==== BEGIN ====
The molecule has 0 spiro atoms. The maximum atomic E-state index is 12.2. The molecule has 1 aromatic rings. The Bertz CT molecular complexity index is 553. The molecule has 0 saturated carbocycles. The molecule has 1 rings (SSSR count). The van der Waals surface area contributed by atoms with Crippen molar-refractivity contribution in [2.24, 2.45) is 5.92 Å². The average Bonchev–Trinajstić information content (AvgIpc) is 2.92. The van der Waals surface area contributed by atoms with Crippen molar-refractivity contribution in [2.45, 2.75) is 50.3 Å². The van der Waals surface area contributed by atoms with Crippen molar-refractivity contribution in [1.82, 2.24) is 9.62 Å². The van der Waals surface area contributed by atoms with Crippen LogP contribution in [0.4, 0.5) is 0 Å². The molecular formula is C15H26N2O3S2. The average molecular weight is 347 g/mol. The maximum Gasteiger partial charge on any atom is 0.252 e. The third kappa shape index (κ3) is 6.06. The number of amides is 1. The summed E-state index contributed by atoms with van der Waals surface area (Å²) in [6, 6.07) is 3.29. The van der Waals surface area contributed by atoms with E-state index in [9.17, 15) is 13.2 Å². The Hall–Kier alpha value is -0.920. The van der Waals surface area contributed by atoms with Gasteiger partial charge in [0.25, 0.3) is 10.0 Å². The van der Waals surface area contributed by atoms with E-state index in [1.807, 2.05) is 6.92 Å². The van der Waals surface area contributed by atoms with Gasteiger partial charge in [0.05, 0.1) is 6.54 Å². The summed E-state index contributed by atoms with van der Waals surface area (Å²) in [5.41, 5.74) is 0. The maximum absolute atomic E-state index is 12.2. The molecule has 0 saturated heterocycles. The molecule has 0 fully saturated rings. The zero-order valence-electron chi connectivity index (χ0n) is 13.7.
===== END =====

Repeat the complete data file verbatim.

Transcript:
The molecule has 0 spiro atoms. The maximum atomic E-state index is 12.2. The molecule has 1 aromatic rings. The Bertz CT molecular complexity index is 553. The molecule has 0 saturated carbocycles. The molecule has 1 rings (SSSR count). The van der Waals surface area contributed by atoms with Crippen molar-refractivity contribution in [2.24, 2.45) is 5.92 Å². The average Bonchev–Trinajstić information content (AvgIpc) is 2.92. The van der Waals surface area contributed by atoms with Crippen molar-refractivity contribution in [2.45, 2.75) is 50.3 Å². The van der Waals surface area contributed by atoms with Crippen molar-refractivity contribution in [1.82, 2.24) is 9.62 Å². The van der Waals surface area contributed by atoms with Crippen LogP contribution in [0.4, 0.5) is 0 Å². The molecular formula is C15H26N2O3S2. The average molecular weight is 347 g/mol. The maximum Gasteiger partial charge on any atom is 0.252 e. The third kappa shape index (κ3) is 6.06. The number of amides is 1. The summed E-state index contributed by atoms with van der Waals surface area (Å²) in [6, 6.07) is 3.29. The van der Waals surface area contributed by atoms with E-state index in [9.17, 15) is 13.2 Å². The Hall–Kier alpha value is -0.920. The van der Waals surface area contributed by atoms with Gasteiger partial charge in [0.25, 0.3) is 10.0 Å². The van der Waals surface area contributed by atoms with E-state index in [1.807, 2.05) is 6.92 Å². The van der Waals surface area contributed by atoms with Gasteiger partial charge in [0.05, 0.1) is 6.54 Å². The summed E-state index contributed by atoms with van der Waals surface area (Å²) in [5.41, 5.74) is 0. The maximum absolute atomic E-state index is 12.2. The molecule has 0 saturated heterocycles. The molecule has 0 fully saturated rings. The zero-order valence-electron chi connectivity index (χ0n) is 13.7.